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Fehr maintains NHL, players were close to deal

Published on NewsOK Modified: December 8, 2012 at 7:58 pm •  Published: December 8, 2012

"The worst thing would be to take time off and not meet. You got to get in there. Especially as someone being in there, some talks go good and some talks go bad. But you're figuring things out, trying new ideas, what works and what doesn't work and you're moving forward."

Bettman indicated the league wouldn't consider a schedule of fewer than 48 games — the same length it had after the 1994-95 lockout — which leaves roughly a month to reach an agreement.

But Fehr said negotiations are further ahead than they were a week ago, despite talks collapsing, and that a tentative agreement on a pension plan to be funded by the players as well as discussions on money issues are largely done, with the exception of transition payments.

"We think we're either done on the dollars or very close to it," he said.

Hopes had been high Tuesday when four new owners joined the negotiation process and met well into the night with players, leading some close to the situation to believe that an agreement was at hand.

But tempers flared during another marathon session Wednesday in which the sides exchange offers and move closer together.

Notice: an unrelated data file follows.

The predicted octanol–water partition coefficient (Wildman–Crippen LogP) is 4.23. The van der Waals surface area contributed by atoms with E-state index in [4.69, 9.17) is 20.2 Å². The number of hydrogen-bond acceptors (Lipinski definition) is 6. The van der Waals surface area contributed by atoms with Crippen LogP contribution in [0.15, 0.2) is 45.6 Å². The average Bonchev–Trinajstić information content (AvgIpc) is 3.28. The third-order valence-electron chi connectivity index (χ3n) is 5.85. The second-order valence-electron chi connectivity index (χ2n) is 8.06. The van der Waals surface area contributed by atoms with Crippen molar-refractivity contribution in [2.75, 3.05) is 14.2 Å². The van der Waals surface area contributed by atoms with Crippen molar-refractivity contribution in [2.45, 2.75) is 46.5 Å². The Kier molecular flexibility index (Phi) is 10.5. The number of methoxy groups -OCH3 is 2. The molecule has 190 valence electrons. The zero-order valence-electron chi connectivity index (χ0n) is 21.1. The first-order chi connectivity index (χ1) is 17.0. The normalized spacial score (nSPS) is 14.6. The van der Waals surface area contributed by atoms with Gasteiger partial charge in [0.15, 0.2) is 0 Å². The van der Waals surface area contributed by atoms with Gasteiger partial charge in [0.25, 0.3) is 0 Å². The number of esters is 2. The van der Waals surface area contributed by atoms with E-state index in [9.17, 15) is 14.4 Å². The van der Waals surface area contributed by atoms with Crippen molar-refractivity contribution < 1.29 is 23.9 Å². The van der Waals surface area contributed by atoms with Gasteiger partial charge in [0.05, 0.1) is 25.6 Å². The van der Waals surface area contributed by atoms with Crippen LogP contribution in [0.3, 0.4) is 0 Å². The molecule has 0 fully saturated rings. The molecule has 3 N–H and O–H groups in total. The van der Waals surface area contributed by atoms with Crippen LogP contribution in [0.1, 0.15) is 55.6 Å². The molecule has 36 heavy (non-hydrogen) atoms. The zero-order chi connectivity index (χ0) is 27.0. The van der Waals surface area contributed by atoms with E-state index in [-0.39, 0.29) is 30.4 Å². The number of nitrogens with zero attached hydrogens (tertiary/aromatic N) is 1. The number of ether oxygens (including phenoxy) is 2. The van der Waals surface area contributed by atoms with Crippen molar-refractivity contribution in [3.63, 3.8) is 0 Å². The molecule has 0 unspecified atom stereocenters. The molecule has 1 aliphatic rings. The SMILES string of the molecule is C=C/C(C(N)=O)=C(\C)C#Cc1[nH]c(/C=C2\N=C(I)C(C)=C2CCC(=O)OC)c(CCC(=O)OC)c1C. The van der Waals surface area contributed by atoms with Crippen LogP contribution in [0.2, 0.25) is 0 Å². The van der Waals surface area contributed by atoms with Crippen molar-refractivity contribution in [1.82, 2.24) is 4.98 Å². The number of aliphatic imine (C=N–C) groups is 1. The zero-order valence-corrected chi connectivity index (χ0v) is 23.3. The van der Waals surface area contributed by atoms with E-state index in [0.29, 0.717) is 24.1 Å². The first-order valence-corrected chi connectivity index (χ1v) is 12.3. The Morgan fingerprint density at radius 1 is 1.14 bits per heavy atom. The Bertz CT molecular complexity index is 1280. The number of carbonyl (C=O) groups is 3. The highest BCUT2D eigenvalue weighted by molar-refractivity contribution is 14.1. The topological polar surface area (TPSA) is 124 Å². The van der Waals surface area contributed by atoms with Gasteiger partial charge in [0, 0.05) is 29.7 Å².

A comprehensive proposal was handed over to the league by Fehr on Thursday, but the league rejected the offer because the union wanted to negotiate on three issues the NHL stated had to be accepted as is. It is then that talks fell apart, and the league pulled its offer off the table.

Fehr told a room packed with CAW members that the players' association and other labor groups share many traits when it comes to negotiating. He told the meeting that league negotiators must take into account concessions made by the players in their last collective agreement as well as NHL revenue increases in recent years.

Fehr said he wanted to be the bearer of good news in his talk to the assembled union members.

"I had hoped when this invitation came, and even earlier this week, to be in a position to tell you that we had successfully concluded an agreement and the lockout was over," he said. "I can't tell you when it's going to end. I can tell you that the only way it's going to end is to keep at the process and hope that eventually we're able to find a way through the thicket of issues that are there."

The NHL is in danger of losing its second full season in seven years. The lockout that forced the cancellation of the 2004-05 season marked the first time a North American professional sports league had a full campaign wiped out by a labor dispute. The agreement that was finally reached back expired this September, leading to a lockout being imposed again on Sept. 16.